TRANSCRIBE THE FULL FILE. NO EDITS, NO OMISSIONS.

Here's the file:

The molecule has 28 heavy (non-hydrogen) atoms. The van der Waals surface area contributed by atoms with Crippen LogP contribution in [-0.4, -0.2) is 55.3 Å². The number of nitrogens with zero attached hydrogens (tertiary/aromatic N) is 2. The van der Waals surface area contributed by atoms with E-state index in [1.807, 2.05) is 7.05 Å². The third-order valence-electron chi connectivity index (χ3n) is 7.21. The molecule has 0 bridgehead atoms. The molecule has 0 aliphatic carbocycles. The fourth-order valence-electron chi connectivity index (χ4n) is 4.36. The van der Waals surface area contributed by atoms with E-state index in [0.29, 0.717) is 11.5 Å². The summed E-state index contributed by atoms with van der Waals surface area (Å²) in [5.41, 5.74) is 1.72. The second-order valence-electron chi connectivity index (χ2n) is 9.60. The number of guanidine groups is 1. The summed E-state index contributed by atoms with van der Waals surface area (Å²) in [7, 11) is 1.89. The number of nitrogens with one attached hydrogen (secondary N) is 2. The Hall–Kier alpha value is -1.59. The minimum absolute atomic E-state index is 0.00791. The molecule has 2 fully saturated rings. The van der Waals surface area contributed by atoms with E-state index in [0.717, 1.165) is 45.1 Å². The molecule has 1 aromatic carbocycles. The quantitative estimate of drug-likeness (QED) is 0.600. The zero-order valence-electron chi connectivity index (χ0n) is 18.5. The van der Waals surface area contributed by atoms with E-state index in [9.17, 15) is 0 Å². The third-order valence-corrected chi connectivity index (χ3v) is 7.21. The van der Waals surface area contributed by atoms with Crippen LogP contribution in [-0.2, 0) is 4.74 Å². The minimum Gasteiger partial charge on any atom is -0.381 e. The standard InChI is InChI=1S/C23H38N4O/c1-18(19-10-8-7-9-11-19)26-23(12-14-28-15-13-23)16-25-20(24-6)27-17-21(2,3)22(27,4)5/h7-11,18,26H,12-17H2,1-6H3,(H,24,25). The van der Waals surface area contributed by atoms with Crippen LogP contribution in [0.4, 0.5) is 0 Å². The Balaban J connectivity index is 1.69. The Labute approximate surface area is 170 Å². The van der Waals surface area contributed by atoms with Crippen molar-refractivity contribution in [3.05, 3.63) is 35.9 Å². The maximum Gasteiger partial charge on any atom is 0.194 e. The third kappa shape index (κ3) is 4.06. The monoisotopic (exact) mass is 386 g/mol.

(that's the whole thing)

The molecule has 28 heavy (non-hydrogen) atoms. The van der Waals surface area contributed by atoms with Crippen LogP contribution in [-0.4, -0.2) is 55.3 Å². The number of nitrogens with zero attached hydrogens (tertiary/aromatic N) is 2. The van der Waals surface area contributed by atoms with E-state index in [1.807, 2.05) is 7.05 Å². The third-order valence-electron chi connectivity index (χ3n) is 7.21. The molecule has 0 bridgehead atoms. The molecule has 0 aliphatic carbocycles. The fourth-order valence-electron chi connectivity index (χ4n) is 4.36. The van der Waals surface area contributed by atoms with E-state index in [0.29, 0.717) is 11.5 Å². The summed E-state index contributed by atoms with van der Waals surface area (Å²) in [5.41, 5.74) is 1.72. The second-order valence-electron chi connectivity index (χ2n) is 9.60. The number of guanidine groups is 1. The summed E-state index contributed by atoms with van der Waals surface area (Å²) in [7, 11) is 1.89. The number of nitrogens with one attached hydrogen (secondary N) is 2. The Hall–Kier alpha value is -1.59. The minimum absolute atomic E-state index is 0.00791. The molecule has 2 fully saturated rings. The van der Waals surface area contributed by atoms with E-state index in [0.717, 1.165) is 45.1 Å². The molecule has 1 aromatic carbocycles. The quantitative estimate of drug-likeness (QED) is 0.600. The zero-order valence-electron chi connectivity index (χ0n) is 18.5. The van der Waals surface area contributed by atoms with E-state index in [9.17, 15) is 0 Å². The third-order valence-corrected chi connectivity index (χ3v) is 7.21. The van der Waals surface area contributed by atoms with Crippen LogP contribution in [-0.2, 0) is 4.74 Å². The minimum Gasteiger partial charge on any atom is -0.381 e. The standard InChI is InChI=1S/C23H38N4O/c1-18(19-10-8-7-9-11-19)26-23(12-14-28-15-13-23)16-25-20(24-6)27-17-21(2,3)22(27,4)5/h7-11,18,26H,12-17H2,1-6H3,(H,24,25). The van der Waals surface area contributed by atoms with Crippen LogP contribution in [0.4, 0.5) is 0 Å². The Balaban J connectivity index is 1.69. The Labute approximate surface area is 170 Å². The van der Waals surface area contributed by atoms with Crippen molar-refractivity contribution in [3.05, 3.63) is 35.9 Å². The maximum Gasteiger partial charge on any atom is 0.194 e. The third kappa shape index (κ3) is 4.06. The monoisotopic (exact) mass is 386 g/mol.